Washington State-based Simpson Door Co. has opened a distribution and light manufacturing facility in Ensley. It’s the third location for Simpson Door, which was founded in 1912, and the company plans to use it as a gateway to the Southeastern market.
The 30,000-square-foot facility is the company’s third but its first outside of Washington State. It represents a $35,000 capital investment with three new jobs. The company has 280 total employees.
“The biggest reason for our new facility in Birmingham is logistics,” says Brad Loveless, marketing manager for Simpson. “Having a warehouse in Birmingham logistically allows us to get products to the Southeast more efficiently, quicker and as a better price for customers. Any production facility that is close by logistically helps everyone throughout the channel, from the lumberyard all the way down to the homeowner.”
The Ensley facility opened earlier this year and is already working well for the company.
“We are starting to see success in having the facility in terms of profitability,” says Loveless.
The University of Alabama at Birmingham is a fairly young institution, but my how it has grown during its 50 years. Today, the university has nearly 22,000 students, and its buildings spread over more than 100 city blocks in Birmingham, helping to transform the city it calls home.
Some of those new buildings are on the cusp of opening, while others are in the planning stages. Here is a look at the latest facilities and the plans for more.
University Hall, the new College of Arts and Sciences building, will celebrate its grand opening on August 22. Located at the corner of 14th Street South and 10th Avenue, University Hall will house the departments of anthropology, computer science, English, foreign languages and literatures, mathematics, philosophy and social work. Every undergraduate student takes core classes within the College of Arts and Sciences, so the new building will touch each freshman who enters the university. University Hall is also the first Leadership in Energy and Environmental Design (LEED)-certified building on campus.
The new 12,800-square-foot, $3 million ROTC training facility opens formally this fall, though it has been in use since April. Located on Eighth Court South, the facility has three classrooms, nine offices, an auditorium, storm shelter, a cadet lounge/library, women’s and men’s locker rooms, a gym and an engagement skills trainer room for simulated combat.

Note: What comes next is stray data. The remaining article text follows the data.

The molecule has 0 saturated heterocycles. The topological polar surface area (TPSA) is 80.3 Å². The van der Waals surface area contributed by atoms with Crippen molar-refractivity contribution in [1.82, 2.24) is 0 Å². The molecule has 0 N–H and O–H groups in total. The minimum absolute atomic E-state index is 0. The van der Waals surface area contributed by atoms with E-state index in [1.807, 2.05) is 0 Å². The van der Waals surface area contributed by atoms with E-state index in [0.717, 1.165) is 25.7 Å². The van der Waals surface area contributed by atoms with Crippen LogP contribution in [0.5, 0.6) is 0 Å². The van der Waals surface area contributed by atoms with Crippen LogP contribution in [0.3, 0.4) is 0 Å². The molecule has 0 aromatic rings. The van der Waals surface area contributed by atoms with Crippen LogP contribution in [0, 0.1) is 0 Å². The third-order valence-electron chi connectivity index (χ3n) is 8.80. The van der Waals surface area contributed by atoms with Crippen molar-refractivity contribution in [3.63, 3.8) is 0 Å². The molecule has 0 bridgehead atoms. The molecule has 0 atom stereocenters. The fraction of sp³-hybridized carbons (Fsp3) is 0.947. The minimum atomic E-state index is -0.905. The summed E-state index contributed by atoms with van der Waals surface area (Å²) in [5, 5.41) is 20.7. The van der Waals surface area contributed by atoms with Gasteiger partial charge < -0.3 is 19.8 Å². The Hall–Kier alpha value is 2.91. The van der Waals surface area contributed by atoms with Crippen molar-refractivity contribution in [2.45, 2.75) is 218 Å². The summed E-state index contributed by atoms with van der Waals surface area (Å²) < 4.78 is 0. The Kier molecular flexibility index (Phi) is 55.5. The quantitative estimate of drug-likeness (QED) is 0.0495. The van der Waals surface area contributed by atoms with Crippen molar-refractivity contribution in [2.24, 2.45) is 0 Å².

The former Snoozy’s Bookstore is being made over into UAB’s Honors College, providing additional space for honors students who currently use Spencer Honors House. The renovation, which was approved by the University of Alabama System Board of Trustees in June, will cost $2.69 million and will comprise the entire two-story, 11,000-square-foot structure. The exterior grounds will be leveled and developed into a landscaped courtyard. The renovation will begin in August and is scheduled to be complete in May 2020.
UAB’s newest student housing development, Residence Hall 2020, is currently under construction near the Campus Green and will allow for more than 730 students to join the 2,880 that already live in UAB’s six other residence halls. This project will be the second LEED-certified building on campus when it is completed in fall 2020.
The Board of Trustees has approved the final stage of planning for the new $19.2 million Technology Innovation Center, which will be built at 17th Street South and Ninth Avenue. The 40,000-square-foot building will house the campus internet connectivity and technology infrastructure and also host colocation services to campus, offering power, bandwidth, cooling and physical security for servers used throughout the university. This new building replaces the Rust Computer Center and will host the fastest high-performance research computer in the state and the data highway that connects researchers throughout the University of Alabama System. It will also house an innovative and cost-effective Tesla Powerpack battery system that increases system reliability while reducing the carbon footprint. The groundbreaking on TIC was August 14.
In February, the Board of Trustees gave approval for planning the first phase of the new Science and Engineering Complex, which will house the College of Arts and Sciences departments of biology, physics and chemistry. This new complex, which is proposed for the Education Building’s current location, will support the instructional, research and collaborative needs of these programs.
After 14 years at the helm of Birmingham’s Innovation Depot, Devon Laney is leaving the organization for a new role in Tulsa, Oklahoma.
COO Molly LaBorde will be interim CEO during the search process.
Innovation Depot ranks as the top business incubator in the Southeast for technology firms with 113 member companies that totaled $176 million in gross sales last year, the agency reports. Among the firms launched at Innovation Depot are Fleetio, Atlas RFID, Pack Health, Director Point, TheraNest and PhishMe.
Thanking Laney for his time at the agency’s helm, board chairman Ray Watts, who is also president of the University of Alabama at Birmingham, credited Laney with leading Innovation Depot “during a time of seismic change in Birmingham’s economic landscape and revival.”
Laney will leave Innovation Depot at the end of August.
Birmingham, along with the rest of Alabama, continues to make inroads in the nation’s entrepreneurship circles, particularly the high-tech sector.